On the third Monday in January, Americans honor the memory of civil rights leader, Dr. Martin Luther King, Jr., by participating in a nationwide day of service. During this 24-hour period, hundreds of thousands of people “of every age and background celebrate Dr. King through service projects that strengthen communities, empower individuals, bridge barriers, and create solutions.”
According to the Corporation for National and Community Service, the number of people volunteering throughout the year has steadily increased over the past five years. In its 2012 Volunteering and Civic Life report, the CNCS stated that 64.3 million Americans donated a combined 7.9 billion hours of service at formal organizations in 2012 (a value of $171 billion).
While the national volunteerism rate has increased by 0.5 percent, some question whether or not one-day service initiatives are helping or harming the volunteer bases of the nonprofit organizations people flock to on January 21.
The Appeal of One-Day Volunteer Projects
Some volunteer experts claim that whether the organization sees sustained commitment from volunteers or just a face for a day, these one-day service initiatives are what many US volunteers crave and nonprofits should pursue more of them.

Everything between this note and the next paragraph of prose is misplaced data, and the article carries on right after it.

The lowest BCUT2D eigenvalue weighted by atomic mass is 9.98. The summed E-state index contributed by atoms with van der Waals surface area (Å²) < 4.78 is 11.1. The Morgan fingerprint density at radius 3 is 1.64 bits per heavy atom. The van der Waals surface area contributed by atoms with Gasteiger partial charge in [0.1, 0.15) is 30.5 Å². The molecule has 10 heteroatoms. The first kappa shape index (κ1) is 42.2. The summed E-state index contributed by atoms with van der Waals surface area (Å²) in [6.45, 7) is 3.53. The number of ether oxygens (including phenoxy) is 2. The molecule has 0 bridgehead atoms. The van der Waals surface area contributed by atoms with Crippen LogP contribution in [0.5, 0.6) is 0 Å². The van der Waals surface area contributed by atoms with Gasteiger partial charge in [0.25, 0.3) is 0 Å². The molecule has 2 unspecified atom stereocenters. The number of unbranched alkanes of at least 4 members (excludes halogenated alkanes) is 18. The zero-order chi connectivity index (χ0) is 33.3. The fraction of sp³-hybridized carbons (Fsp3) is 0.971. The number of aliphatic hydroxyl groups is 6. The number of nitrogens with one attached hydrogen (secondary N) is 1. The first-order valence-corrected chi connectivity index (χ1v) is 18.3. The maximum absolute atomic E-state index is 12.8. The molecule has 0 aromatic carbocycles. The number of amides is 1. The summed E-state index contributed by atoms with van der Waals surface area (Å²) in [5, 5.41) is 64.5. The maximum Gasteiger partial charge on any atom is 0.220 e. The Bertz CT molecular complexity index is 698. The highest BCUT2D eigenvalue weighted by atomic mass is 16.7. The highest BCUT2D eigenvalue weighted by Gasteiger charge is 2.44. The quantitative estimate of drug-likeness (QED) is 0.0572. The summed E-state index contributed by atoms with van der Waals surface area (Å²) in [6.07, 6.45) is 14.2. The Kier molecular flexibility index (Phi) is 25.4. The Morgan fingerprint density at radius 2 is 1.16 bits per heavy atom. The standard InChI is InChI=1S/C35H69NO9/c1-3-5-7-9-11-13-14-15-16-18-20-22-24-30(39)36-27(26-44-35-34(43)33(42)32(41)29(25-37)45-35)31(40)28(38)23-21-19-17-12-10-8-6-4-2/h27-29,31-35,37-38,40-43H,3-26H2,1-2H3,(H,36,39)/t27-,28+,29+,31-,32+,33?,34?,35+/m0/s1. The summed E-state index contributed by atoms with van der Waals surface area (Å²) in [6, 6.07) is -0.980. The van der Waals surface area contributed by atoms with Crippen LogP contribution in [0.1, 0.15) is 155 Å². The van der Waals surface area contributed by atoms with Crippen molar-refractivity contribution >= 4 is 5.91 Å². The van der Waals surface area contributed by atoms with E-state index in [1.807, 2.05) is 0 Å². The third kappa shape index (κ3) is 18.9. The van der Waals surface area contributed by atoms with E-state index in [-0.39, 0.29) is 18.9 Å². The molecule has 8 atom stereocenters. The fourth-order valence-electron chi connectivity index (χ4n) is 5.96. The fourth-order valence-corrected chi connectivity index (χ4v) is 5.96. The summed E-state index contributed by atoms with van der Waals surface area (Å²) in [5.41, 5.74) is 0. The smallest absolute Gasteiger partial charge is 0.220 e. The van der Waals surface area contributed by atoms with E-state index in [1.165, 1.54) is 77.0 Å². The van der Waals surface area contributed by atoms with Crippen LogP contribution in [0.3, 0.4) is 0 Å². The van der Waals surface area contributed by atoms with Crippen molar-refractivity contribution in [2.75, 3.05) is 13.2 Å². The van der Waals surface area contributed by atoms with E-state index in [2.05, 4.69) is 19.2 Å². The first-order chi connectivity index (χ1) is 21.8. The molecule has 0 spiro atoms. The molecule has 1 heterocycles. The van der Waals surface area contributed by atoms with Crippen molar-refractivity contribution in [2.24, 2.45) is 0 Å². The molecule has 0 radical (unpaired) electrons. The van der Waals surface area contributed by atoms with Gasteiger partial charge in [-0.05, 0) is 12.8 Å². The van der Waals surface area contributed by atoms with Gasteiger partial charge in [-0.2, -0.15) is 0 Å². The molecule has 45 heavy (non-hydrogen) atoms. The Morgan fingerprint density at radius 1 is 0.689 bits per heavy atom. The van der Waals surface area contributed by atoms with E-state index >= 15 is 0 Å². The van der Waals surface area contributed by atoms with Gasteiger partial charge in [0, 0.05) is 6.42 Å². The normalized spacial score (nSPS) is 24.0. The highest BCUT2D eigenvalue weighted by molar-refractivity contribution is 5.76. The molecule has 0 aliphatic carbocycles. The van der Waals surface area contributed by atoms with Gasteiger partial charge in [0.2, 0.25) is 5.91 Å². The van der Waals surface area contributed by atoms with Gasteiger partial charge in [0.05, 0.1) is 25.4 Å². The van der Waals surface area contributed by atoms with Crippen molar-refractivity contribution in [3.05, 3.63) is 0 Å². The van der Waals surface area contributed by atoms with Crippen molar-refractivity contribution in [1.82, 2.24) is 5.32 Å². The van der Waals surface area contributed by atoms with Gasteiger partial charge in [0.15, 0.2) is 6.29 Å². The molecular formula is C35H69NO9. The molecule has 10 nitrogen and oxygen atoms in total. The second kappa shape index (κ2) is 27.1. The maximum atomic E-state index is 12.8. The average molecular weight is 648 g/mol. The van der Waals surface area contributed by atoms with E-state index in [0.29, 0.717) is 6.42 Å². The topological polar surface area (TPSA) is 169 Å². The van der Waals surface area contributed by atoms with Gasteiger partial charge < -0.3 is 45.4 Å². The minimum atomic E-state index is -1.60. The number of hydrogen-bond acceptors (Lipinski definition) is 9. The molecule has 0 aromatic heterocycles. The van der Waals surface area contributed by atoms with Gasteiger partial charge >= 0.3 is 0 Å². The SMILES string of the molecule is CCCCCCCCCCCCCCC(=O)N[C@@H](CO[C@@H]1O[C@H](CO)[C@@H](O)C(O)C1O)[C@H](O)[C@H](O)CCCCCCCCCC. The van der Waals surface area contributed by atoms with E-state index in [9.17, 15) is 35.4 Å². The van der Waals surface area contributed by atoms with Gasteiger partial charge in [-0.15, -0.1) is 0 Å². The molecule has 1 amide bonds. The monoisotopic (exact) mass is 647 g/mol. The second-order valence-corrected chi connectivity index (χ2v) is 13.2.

Often called “microvolunteering,” many experts believe this new volunteer trend is spurred in part by society’s on-the-go attitude and increasingly short attention span. Susan Ellis, a volunteerism specialist from Energize, Inc., says that this, coupled with the public perception of volunteering “as an endless time suck,” makes days such as MLK Day much more appealing to potential volunteers than a year long commitment to an organization.
But why this shift to one-and-done days of service? After all, if volunteerism rates are increasing in the US, service days can’t be the only type of volunteer activity citizens choose to participate in. For many, the appeal lies in a concrete sense of accomplishment, since most service projects given to volunteers are tailored to a one-day period.
This satisfaction can often lead volunteers back to pursue additional days of service, turning that face for a day into a serial short-term or microvolunteer, says Ellis. Whatever the type of assignment, be it one day or one hour for every day of the year, volunteers crave a position that challenges them.
Organizations across the country announced service projects for MLK Day 2013. Many of them were designed to appeal to microvolunteers looking to participate in 12-hour volunteer projects, but many are hoping that these one-day participants will do just what Ellis predicts, and begin a lasting commitment to a local cause.
To learn more about projects designed specifically for MLK Day, or to begin volunteering in your community, visit the Corporation for National and Community Service by clicking here.
- Volunteering and Civic Life in America 2012
- Corporation for National & Community Service | MLK Day of Service
- Trends in Volunteerism: From Candy Striper to Microvolunteer